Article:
White tailed sea eagles have a minimal impact on lamb mortality according to the results of a scientific study published this week.
The study, undertaken by the Food and Environment Research Agency (FERA) on behalf of Scottish Natural Heritage (SNH), recorded the fortunes of lambs in the Gairloch peninsula, Wester Ross, from April to mid August last year.
Radio tracking technology, the experiences of shepherds, fieldworker observations and examination of debris in nests were all used in the study. It found that sea birds, such as fulmar, were the main source of food for the sea eagles and that less then two per cent of mortality among lambs could be directly attributed to the raptors.
Environment Minister Roseanna Cunningham said:
“This is a very timely and valuable piece of research. The sea eagles are a wonderful part of our natural heritage and their reintroduction has been an outstanding success.
“But we also recognise that farmers and crofters are rightly concerned about their livestock and it is important we develop our knowledge and understanding of this issue.
“Where there are problems with sea eagles predating on livestock we will look at maintaining and improving schemes to find ways to help farmers manage their stock to co-exist with these magnificent birds.”
Ron Macdonald, Head of Policy and Advice for SNH said:
“FERA has produced a detailed scientific assessment of the impact and behaviour of white tailed eagles in the context of different sheep management methods in this area. Their findings are in line with those of previous studies carried out on Mull and data collected across other areas where white tailed eagles are present.
“This work was supported by crofters who allowed their flocks and holdings to be the focus of surveillance for the period of the study. They also contributed knowledge, observations and shepherding experience.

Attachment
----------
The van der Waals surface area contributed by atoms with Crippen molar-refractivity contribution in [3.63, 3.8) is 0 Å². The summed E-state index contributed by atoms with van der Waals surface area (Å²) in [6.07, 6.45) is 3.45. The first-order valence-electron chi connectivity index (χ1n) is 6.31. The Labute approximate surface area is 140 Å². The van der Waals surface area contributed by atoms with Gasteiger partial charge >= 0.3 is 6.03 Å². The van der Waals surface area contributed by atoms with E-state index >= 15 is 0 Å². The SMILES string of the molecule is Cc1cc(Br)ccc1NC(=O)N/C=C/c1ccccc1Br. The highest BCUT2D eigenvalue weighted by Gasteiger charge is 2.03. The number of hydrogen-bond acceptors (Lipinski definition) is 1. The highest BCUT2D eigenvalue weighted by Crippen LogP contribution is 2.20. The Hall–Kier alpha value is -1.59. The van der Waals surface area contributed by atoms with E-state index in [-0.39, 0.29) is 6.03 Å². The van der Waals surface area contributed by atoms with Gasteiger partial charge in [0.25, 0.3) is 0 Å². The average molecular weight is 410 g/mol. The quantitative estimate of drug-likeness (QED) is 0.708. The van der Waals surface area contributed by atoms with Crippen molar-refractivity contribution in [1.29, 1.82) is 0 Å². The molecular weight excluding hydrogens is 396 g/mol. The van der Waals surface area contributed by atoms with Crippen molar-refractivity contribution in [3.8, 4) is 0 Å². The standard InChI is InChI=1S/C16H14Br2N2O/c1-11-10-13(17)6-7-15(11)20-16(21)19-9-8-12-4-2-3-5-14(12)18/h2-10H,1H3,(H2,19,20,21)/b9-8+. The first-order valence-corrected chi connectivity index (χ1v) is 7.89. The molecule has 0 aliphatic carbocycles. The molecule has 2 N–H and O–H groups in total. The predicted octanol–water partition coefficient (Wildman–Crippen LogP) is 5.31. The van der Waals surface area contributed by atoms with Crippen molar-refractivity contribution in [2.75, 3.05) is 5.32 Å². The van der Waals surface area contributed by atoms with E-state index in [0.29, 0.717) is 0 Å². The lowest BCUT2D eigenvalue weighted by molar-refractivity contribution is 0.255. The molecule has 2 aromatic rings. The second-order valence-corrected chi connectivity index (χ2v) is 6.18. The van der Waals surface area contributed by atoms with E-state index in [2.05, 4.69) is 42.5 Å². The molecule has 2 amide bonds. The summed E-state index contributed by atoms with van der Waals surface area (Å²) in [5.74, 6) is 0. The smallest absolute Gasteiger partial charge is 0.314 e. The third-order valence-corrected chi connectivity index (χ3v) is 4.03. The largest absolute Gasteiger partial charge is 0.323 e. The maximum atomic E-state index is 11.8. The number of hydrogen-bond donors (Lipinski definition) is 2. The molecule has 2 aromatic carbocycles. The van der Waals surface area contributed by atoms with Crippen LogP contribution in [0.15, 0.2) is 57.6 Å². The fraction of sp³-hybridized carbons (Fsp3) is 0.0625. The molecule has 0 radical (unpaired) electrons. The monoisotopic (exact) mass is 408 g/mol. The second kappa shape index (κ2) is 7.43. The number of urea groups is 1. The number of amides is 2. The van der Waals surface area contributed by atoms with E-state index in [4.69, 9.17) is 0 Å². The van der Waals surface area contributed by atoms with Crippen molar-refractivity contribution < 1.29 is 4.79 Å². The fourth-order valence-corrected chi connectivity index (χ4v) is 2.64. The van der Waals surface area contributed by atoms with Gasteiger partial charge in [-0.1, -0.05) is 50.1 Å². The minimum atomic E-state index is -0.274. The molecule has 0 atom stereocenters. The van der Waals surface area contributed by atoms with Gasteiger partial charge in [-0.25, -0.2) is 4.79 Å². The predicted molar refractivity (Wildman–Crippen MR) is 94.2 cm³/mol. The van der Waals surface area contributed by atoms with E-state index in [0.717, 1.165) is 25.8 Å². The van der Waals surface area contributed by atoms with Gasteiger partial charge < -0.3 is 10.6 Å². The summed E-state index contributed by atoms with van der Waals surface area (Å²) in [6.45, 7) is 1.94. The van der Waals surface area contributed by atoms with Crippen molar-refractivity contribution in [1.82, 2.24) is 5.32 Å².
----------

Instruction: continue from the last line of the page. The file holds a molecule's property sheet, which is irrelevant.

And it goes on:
“We will continue to support ongoing surveillance of sea eagle presence in the area, as recommended by the study and will work closely with the crofting community and other partners to take forward the good work of the steering group.”
Ewen Mackinnon of the Scottish Crofting Federation and member of the project steering group said:
“The findings provide very useful information on the behaviour of white tailed eagles and give a detailed assessment of their impact on lamb flocks during the 2009 season.
“Lamb mortality in this area was significantly down on previous years and the evidence from the study indicated that sea eagle predation impact on the lamb flock was minimal. This is good news for the year 2009 but also leaves open to question what might be the yearly variations in predation impact.
“Although we would hope that this would remain minimal continued vigilance will be necessary.
“We all share the objective of minimising lamb losses to ensure the economic sustainability of sheep management in the area, and this study gives us a useful reference for future monitoring and investigation of sea eagle predation issues that local experience suggests may arise.”
George Campbell of RSPB Scotland said:
“The balance of the study’s findings reflect the knowledge we have gained over the past twenty five years since the birds were first reintroduced on Rum – that their primary source of food is almost exclusively focused on sea birds.”